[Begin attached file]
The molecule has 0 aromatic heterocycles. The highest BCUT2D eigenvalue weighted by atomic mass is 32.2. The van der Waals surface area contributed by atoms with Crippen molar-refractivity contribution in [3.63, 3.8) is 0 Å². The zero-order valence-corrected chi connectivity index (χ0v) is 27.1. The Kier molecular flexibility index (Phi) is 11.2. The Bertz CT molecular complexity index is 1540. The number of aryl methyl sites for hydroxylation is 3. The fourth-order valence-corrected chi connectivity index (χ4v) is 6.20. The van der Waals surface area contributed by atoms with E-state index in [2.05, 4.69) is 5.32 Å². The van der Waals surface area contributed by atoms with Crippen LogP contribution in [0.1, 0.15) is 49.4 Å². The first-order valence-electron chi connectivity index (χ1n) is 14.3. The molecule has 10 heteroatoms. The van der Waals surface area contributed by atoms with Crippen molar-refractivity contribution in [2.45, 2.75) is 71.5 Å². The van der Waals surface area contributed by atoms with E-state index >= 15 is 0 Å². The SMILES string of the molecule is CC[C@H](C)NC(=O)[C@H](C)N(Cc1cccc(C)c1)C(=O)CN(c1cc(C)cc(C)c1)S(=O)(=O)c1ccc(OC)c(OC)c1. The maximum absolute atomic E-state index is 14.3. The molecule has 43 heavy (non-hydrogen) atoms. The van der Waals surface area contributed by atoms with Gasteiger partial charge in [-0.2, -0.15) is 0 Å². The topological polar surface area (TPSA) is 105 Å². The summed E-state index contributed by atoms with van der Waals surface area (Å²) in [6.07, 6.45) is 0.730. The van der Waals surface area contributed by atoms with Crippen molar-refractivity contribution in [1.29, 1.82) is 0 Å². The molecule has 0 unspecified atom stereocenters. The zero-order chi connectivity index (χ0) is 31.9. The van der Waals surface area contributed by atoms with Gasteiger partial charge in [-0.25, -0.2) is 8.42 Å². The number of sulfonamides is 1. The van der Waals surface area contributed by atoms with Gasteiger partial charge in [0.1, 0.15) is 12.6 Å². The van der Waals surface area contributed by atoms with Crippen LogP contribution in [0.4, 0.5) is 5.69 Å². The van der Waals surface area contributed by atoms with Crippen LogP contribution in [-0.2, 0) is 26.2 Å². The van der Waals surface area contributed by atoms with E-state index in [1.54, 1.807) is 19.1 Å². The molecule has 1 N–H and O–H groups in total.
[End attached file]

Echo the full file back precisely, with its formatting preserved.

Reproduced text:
The molecule has 0 aromatic heterocycles. The highest BCUT2D eigenvalue weighted by atomic mass is 32.2. The van der Waals surface area contributed by atoms with Crippen molar-refractivity contribution in [3.63, 3.8) is 0 Å². The zero-order valence-corrected chi connectivity index (χ0v) is 27.1. The Kier molecular flexibility index (Phi) is 11.2. The Bertz CT molecular complexity index is 1540. The number of aryl methyl sites for hydroxylation is 3. The fourth-order valence-corrected chi connectivity index (χ4v) is 6.20. The van der Waals surface area contributed by atoms with E-state index in [2.05, 4.69) is 5.32 Å². The van der Waals surface area contributed by atoms with Crippen LogP contribution in [0.1, 0.15) is 49.4 Å². The first-order valence-electron chi connectivity index (χ1n) is 14.3. The molecule has 10 heteroatoms. The van der Waals surface area contributed by atoms with Crippen molar-refractivity contribution in [2.45, 2.75) is 71.5 Å². The van der Waals surface area contributed by atoms with E-state index >= 15 is 0 Å². The SMILES string of the molecule is CC[C@H](C)NC(=O)[C@H](C)N(Cc1cccc(C)c1)C(=O)CN(c1cc(C)cc(C)c1)S(=O)(=O)c1ccc(OC)c(OC)c1. The maximum absolute atomic E-state index is 14.3. The molecule has 43 heavy (non-hydrogen) atoms. The van der Waals surface area contributed by atoms with Gasteiger partial charge in [-0.2, -0.15) is 0 Å². The topological polar surface area (TPSA) is 105 Å². The summed E-state index contributed by atoms with van der Waals surface area (Å²) in [6.07, 6.45) is 0.730. The van der Waals surface area contributed by atoms with Crippen molar-refractivity contribution in [1.29, 1.82) is 0 Å². The molecule has 0 unspecified atom stereocenters. The zero-order chi connectivity index (χ0) is 31.9. The van der Waals surface area contributed by atoms with Gasteiger partial charge in [-0.25, -0.2) is 8.42 Å². The number of sulfonamides is 1. The van der Waals surface area contributed by atoms with Gasteiger partial charge in [0.1, 0.15) is 12.6 Å². The van der Waals surface area contributed by atoms with Crippen LogP contribution in [0.4, 0.5) is 5.69 Å². The van der Waals surface area contributed by atoms with Crippen LogP contribution in [-0.2, 0) is 26.2 Å². The van der Waals surface area contributed by atoms with E-state index in [1.54, 1.807) is 19.1 Å². The molecule has 1 N–H and O–H groups in total.